I really don't know what to make of Parsifal. Yes, Wagner's last opera takes on some big issues: suffering, redemption, purity, compassion. But it does so at often inordinate length, with long stretches that are, frankly, dull - there's often such a lot of back-story to sit through in Wagner - not to mention the text's strong tendency to sink into the kind of windy verbosity that gives mysticism a bad name.
But of course things are not as black-and-white as that, so let's focus on the positives in Opera North's concert performance - Royal Concert Hall, Nottingham, UK, 15 June 2022. For a start, there was the welcome return of the company's former music director Richard Farnes (who went out in a blaze of glory with a complete Ring cycle six years ago). It's not disparaging the singers in any way to say that in some respects he and the Opera North orchestra were the stars of the performance.
The Prelude was spacious and unhurried, with woodwind subtly colouring the string lines. (Wagner's orchestration has always been justly admired.) As Amfortas expressed his vision of the Holy Grail and his feelings of unworthiness, towards the end of Act I, the duality was vividly underlined, with the strings giving out a real sense of the 'holy glow' he described, while wind and brass articulated his anguish. There was a palpable sense of tension as the two squires see Kundry riding towards them near the start of Act I, and the Prelude to Act II positively seethed with menace. Climaxes were given all the room they needed for full intensity; Klingsor's kingdom collapsed, in Act II, with tremendous impact.
Brindley Sherratt established Gurnemanz's authoritative presence right from the start, while Robert Hayward's Amfortas was a vivid study in both physical and mental pain, moving in his Act III world-weariness. Katarina Karnéus' richly- but not matronly-toned mezzo explored every facet of Kundry's character: by turns hard-bitten, achingly regretful, and tender as she describes to Parsifal the mother he never knew. In the title role, Toby Spence was convincingly youthful both visually and vocally, his white top a striking contrast to the all-black worn by the rest of the cast. In Act I he looked permanently bewildered – as well he might, as the innocent fool who has stumbled into the Grail Knights' closed world, and ends up unwittingly holding the key to healing Amfortas' wound – in contrast to the confident assurance of his Act II entry. When a heroic ring to the voice was called for, it was there. As Klingsor, Derek Welton acted well with the voice but tended to fall back too readily on off-the-peg 'mean-and-nasty' facial expressions.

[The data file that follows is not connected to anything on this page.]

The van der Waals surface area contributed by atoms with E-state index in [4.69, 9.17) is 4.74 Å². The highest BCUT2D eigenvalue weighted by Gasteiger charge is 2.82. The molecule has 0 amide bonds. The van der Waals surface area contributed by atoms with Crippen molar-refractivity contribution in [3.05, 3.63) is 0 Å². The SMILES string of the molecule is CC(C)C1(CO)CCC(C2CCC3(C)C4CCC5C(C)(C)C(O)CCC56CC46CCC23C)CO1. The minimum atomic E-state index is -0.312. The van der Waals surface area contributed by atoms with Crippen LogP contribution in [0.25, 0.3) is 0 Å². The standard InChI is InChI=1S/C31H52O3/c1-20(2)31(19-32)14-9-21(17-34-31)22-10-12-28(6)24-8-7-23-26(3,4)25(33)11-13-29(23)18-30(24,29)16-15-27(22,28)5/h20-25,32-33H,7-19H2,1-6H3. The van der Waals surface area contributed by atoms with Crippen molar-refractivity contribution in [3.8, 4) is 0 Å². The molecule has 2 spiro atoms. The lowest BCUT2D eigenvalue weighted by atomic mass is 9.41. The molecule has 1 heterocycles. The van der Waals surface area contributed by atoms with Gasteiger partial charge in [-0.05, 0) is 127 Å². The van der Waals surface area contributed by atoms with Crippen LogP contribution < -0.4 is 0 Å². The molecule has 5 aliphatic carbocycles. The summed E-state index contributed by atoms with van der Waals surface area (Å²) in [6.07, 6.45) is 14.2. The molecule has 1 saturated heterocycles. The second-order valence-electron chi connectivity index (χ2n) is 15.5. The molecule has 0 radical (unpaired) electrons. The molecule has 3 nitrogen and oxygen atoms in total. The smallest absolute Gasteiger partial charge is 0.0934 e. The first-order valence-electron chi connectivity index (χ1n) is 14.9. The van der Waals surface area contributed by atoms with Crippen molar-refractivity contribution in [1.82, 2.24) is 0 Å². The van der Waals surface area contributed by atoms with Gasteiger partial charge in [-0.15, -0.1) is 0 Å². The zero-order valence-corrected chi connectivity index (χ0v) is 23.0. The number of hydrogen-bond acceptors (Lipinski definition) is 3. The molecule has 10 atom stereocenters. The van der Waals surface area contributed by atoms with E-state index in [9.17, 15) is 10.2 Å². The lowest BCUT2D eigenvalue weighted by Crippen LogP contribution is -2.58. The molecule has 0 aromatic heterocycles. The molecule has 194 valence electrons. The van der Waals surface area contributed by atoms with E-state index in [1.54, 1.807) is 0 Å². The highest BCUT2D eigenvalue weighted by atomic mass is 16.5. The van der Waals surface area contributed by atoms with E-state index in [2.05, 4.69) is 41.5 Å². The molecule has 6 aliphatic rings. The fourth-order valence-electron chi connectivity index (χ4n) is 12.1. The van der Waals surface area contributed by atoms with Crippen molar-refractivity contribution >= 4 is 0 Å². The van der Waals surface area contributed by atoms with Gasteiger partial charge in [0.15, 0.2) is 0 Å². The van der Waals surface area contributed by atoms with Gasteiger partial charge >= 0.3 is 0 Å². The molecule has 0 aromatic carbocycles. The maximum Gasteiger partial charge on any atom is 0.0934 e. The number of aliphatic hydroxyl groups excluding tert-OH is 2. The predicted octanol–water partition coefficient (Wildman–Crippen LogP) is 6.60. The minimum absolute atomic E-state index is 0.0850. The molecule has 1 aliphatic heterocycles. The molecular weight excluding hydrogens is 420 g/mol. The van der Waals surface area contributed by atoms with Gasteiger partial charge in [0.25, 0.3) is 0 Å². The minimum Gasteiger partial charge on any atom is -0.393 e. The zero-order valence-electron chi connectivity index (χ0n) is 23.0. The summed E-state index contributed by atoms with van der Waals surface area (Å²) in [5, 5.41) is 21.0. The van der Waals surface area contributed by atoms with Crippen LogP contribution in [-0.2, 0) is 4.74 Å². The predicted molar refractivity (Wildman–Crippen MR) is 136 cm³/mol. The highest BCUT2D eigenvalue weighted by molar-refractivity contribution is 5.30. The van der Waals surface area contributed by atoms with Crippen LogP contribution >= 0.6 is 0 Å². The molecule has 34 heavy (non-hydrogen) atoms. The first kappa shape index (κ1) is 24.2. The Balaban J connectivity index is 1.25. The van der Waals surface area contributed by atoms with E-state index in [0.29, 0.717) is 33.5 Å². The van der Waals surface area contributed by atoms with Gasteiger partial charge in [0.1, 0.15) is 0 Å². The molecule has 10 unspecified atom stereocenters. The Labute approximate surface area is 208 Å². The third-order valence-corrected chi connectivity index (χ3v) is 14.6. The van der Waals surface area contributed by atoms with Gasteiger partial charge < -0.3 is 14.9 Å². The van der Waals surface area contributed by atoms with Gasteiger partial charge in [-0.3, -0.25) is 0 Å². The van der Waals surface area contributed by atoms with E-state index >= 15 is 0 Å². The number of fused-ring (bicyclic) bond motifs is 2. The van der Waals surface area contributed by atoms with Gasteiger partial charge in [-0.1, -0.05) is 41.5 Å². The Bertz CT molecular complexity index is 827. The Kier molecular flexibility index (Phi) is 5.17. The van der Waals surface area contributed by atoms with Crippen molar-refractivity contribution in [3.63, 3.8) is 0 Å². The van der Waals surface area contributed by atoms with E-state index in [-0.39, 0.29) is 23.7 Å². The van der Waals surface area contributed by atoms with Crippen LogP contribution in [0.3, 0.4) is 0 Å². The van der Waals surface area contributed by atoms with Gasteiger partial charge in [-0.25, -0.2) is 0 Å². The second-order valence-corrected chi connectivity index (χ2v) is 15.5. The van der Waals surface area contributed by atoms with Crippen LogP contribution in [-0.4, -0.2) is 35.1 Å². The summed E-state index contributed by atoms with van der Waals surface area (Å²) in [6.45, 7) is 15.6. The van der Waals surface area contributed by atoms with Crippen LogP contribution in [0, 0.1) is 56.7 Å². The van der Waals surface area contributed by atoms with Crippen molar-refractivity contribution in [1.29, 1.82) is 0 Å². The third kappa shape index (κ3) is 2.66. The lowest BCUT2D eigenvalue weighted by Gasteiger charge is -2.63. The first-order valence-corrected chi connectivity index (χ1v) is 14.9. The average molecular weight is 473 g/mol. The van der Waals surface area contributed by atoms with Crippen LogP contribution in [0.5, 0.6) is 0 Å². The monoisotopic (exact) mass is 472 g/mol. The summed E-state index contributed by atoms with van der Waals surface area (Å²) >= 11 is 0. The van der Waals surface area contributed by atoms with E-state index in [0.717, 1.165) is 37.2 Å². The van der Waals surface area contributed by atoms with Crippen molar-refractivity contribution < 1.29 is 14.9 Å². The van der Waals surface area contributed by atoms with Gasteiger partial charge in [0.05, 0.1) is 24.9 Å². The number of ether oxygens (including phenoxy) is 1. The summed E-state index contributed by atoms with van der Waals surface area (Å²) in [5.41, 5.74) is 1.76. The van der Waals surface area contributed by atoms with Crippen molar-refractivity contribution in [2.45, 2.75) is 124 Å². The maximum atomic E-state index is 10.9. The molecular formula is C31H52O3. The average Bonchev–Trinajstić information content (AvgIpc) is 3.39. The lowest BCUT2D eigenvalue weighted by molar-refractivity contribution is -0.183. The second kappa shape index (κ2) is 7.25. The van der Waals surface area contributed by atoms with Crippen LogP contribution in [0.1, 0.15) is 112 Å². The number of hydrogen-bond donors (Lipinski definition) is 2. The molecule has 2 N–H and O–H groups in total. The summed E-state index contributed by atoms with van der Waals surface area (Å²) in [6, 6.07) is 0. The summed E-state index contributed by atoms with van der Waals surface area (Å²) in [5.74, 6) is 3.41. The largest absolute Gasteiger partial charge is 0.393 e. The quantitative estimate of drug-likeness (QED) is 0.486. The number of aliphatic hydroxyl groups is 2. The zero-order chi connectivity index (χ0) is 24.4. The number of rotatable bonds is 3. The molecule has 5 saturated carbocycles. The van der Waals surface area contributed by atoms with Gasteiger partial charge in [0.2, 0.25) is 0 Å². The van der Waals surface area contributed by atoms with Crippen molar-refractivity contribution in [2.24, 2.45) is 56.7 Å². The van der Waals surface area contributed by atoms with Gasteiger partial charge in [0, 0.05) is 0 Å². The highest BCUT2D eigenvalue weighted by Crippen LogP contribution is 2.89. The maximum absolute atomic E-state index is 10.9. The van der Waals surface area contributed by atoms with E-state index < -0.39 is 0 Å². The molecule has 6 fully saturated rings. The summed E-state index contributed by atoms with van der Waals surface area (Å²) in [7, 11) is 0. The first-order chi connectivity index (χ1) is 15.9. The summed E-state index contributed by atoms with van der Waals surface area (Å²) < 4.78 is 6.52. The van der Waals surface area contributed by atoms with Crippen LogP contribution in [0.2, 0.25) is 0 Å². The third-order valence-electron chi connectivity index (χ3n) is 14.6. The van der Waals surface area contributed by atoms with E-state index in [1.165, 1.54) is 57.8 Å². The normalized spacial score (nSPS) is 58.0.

Ivan Sharpe and Richard Mosley-Evans gave solid support as the two Grail Knights, as did Squires Claire Pascoe, Molly Barker, Stuart Laing and Campbell Russell (and it was always worth keeping an eye on their reactions, when they weren't singing); Samantha Clarke, Kathryn Stevens, Victoria Sharp, Elin Pritchard, Miranda Bevin and Helen Évora were the suitably flirtatious Flower Maidens.
The visual element of Sam Brown's production – on show when it was first staged at Opera North's home, the Grand Theatre, Leeds – was very much trimmed back for the subsequent tour. A row of chairs in front of the orchestra for the soloists was the only staging, but there was enough in the way of movement, expressive gesture and facial expression to communicate the characters' interactions. From the seats above and behind the orchestra, the chorus produced a solid, rich sound; behind them appeared the off-stage brass and Stephen Richardson's both commanding and wraith-like Titurel. Hazel Croft's clarion Voice from Above (at the end of Act I) rang out from a side balcony.
So there it is. Are Wagner's deeply mystical intentions undermined by portentous self-indulgence? I suspect that, for me, the question will long remain open.
Copyright © 24 June 2022